There are challenges. According to the council’s figures, transport contributes 36% to Herefordshire’s carbon emissions. It says much of Herefordshire is rural with limited access to public transport and the county has an elderly and increasingly ageing population. “This makes access to services difficult and encourages car use,” a council briefing document says.
The council said it could not talk at the moment about the McDonald’s proposal as it was conducting a consultation and all material would be assessed by the planning committee and determined against the development plan.
A briefing note from McDonald’s on the proposal said the 24-hour restaurant would provide 65 jobs and deliver GBP52,500 a year in business rates. Under a section on “looking after the local environment” it said it would keep the site tidy, have recycling facilities and added it was committed to sourcing all its packaging from renewable and recyclable materials by 2025. It did not explicitly mention the climate emergency.
A spokesperson for the company said: “We strive to be a good neighbour in every community we serve. We are working closely with Herefordshire council on this proposal, and have outlined a number of sustainability measures we’ll be incorporating to the design to help ensure we are mitigating any impact this may have on the environment and surrounding areas.”
An email from a planning officer to the McDonald’s agent for the site flags up the climate emergency declaration. The officer said: “This matter is of the most primary importance to Herefordshire council.”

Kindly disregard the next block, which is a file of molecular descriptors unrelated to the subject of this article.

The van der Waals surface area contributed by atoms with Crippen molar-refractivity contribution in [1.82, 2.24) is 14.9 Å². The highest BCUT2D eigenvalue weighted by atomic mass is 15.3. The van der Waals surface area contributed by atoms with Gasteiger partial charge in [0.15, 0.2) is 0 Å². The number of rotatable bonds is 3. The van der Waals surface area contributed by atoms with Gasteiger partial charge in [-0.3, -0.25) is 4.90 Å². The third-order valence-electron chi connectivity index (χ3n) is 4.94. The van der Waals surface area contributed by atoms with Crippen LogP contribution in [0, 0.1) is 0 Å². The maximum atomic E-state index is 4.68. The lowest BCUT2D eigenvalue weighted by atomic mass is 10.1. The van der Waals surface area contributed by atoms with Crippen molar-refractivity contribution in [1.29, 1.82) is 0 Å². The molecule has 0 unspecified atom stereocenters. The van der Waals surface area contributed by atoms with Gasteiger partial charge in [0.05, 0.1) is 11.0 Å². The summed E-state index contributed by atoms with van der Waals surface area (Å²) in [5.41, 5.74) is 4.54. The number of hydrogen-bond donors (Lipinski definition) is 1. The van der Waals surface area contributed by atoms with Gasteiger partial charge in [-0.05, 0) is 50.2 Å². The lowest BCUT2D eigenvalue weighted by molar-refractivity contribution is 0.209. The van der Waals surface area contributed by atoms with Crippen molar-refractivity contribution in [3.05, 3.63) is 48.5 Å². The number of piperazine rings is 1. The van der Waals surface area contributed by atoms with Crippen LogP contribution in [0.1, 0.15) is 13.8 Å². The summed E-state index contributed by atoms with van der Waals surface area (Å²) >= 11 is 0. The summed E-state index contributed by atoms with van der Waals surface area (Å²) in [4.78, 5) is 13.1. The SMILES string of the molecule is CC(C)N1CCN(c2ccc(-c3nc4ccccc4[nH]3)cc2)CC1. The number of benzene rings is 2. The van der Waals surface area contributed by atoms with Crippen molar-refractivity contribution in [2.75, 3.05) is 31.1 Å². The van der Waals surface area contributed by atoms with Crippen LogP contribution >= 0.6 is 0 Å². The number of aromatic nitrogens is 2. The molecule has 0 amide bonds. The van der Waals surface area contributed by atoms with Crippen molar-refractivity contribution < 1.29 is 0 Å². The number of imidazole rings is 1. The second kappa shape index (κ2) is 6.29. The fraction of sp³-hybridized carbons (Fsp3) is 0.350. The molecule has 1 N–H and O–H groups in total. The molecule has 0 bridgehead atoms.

He said he had read about “McHives” installed at some restaurants in Sweden and suggested the council would be “delighted” if one could be secured for the Ross restaurant.
“Alongside its very real ecological enhancement and mitigation, which is a local plan requirement, such a solution would bring mutually interesting and beneficial PR,” he wrote. “Herefordshire would be delighted to host the first McHive in the UK and I’m sure the company would gain much positive press or media releases and interest.”
Earlier this month, Ross town council voted to oppose the drive-through proposal, arguing it would contravene a string of policies set out in its local plan, ranging from encouraging active travel to preserving views of the spire of St Mary’s church.
Another resident, who spoke at the town council meeting and asked to be identified only as Daniel, said he had been proud when Herefordshire declared a climate emergency.
McDonald’s has argued that most of the customers would be passing rather than making a specific journey but Daniel said he had worked out that even if this was correct – and he doubts it will be – 44 tonnes of CO2 would be generated every year by vehicles leaving the main road and accessing the restaurant.
He said Herefordshire council had a responsibility under its own commitments to turn down McDonald’s’ application – and it if did, it would show the many other councils who have declared a climate emergency the way.
“We believe this could set an extraordinary precedent – if councils want to be serious about climate change they need to put their money where their mouths are and follow through on their commitments.”